About this Research Topic
Nanomaterials are progressively changing our lives since they are currently used in a large variety of consumer products, technological applications and environmental remediation technologies. There has been a steep increase in the number of applications in the last decade and a faster increase is foreseen. The extensive use of nanomaterials in commercial products requires the development of suitable analytical tools to identify, characterize, and ultimately monitor stability, toxicity and fate of nanomaterials once they are part of a complex matrix such as food, environmental matrices or a biological media.
There is a current lack of validated methods for the characterization of size, particle size distribution, shape, aggregation state, surface properties and stability of nanomaterials in complex matrices. Furthermore agglomeration and changes in the apparent density may occur once nanomaterials are embedded in a complex organic matrix, which in turn can change its fate and impact. The lack of harmonized, validated and standardized methods can on one side hinder the labelling for regulatory purposes, and on the other side prevent the comparison of published toxicological studies for humans and the environment to draw conclusions and formulate risk assessment.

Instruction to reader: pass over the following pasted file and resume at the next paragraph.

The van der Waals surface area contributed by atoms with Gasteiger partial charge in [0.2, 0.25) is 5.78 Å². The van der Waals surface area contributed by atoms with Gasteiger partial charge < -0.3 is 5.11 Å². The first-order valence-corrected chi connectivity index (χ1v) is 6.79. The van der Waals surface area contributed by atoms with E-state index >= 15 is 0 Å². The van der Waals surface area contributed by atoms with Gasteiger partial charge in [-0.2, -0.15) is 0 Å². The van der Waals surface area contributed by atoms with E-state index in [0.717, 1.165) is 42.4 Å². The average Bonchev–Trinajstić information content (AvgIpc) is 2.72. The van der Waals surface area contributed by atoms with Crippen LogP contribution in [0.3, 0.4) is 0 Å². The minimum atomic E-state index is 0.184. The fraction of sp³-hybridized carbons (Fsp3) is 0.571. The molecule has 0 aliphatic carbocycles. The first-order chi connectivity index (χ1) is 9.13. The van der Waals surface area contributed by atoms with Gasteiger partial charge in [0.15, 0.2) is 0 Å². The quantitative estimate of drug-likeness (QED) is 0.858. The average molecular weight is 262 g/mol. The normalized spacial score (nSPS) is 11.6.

This research topic aims at summarizing and reviewing state-of-the-art analytical techniques for the determination, size characterization, stability, density, agglomeration and surface modification of nanoparticles and nanomaterials in complex matrices. Key challenges on the field will be presented. Multidisciplinary studies are welcome. Examples of practical applications and presentation of on-going original works is highly encouraged, including studies based on Field Flow Fractionation techniques, DSC, UV-Vis, MALS, AUC, as well as sp-ICP-MS, XPS, ToF-SIMS, etc
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